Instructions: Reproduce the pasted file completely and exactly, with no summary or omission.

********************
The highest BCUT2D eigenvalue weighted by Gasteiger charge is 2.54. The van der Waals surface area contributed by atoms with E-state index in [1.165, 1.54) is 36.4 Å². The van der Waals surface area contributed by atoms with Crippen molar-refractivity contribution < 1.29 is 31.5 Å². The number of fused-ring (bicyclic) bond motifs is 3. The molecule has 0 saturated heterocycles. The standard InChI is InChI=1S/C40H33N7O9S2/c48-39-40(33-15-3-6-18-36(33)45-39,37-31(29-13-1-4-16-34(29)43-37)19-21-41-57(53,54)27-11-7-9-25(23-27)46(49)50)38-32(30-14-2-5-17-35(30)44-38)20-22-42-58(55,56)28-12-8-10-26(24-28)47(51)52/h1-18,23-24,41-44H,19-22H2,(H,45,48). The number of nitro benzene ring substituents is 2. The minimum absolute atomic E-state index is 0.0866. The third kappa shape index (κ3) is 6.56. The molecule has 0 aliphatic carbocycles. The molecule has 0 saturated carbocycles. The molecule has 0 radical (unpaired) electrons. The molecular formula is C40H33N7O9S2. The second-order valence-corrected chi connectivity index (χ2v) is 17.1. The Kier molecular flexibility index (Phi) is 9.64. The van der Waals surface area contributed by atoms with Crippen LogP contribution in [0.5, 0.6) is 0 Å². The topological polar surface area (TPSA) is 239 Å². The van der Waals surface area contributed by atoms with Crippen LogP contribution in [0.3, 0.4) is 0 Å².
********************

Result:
The highest BCUT2D eigenvalue weighted by Gasteiger charge is 2.54. The van der Waals surface area contributed by atoms with E-state index in [1.165, 1.54) is 36.4 Å². The van der Waals surface area contributed by atoms with Crippen molar-refractivity contribution < 1.29 is 31.5 Å². The number of fused-ring (bicyclic) bond motifs is 3. The molecule has 0 saturated heterocycles. The standard InChI is InChI=1S/C40H33N7O9S2/c48-39-40(33-15-3-6-18-36(33)45-39,37-31(29-13-1-4-16-34(29)43-37)19-21-41-57(53,54)27-11-7-9-25(23-27)46(49)50)38-32(30-14-2-5-17-35(30)44-38)20-22-42-58(55,56)28-12-8-10-26(24-28)47(51)52/h1-18,23-24,41-44H,19-22H2,(H,45,48). The number of nitro benzene ring substituents is 2. The minimum absolute atomic E-state index is 0.0866. The third kappa shape index (κ3) is 6.56. The molecule has 0 aliphatic carbocycles. The molecule has 0 saturated carbocycles. The molecule has 0 radical (unpaired) electrons. The molecular formula is C40H33N7O9S2. The second-order valence-corrected chi connectivity index (χ2v) is 17.1. The Kier molecular flexibility index (Phi) is 9.64. The van der Waals surface area contributed by atoms with Crippen LogP contribution in [0.5, 0.6) is 0 Å². The topological polar surface area (TPSA) is 239 Å². The van der Waals surface area contributed by atoms with Crippen LogP contribution in [0.3, 0.4) is 0 Å².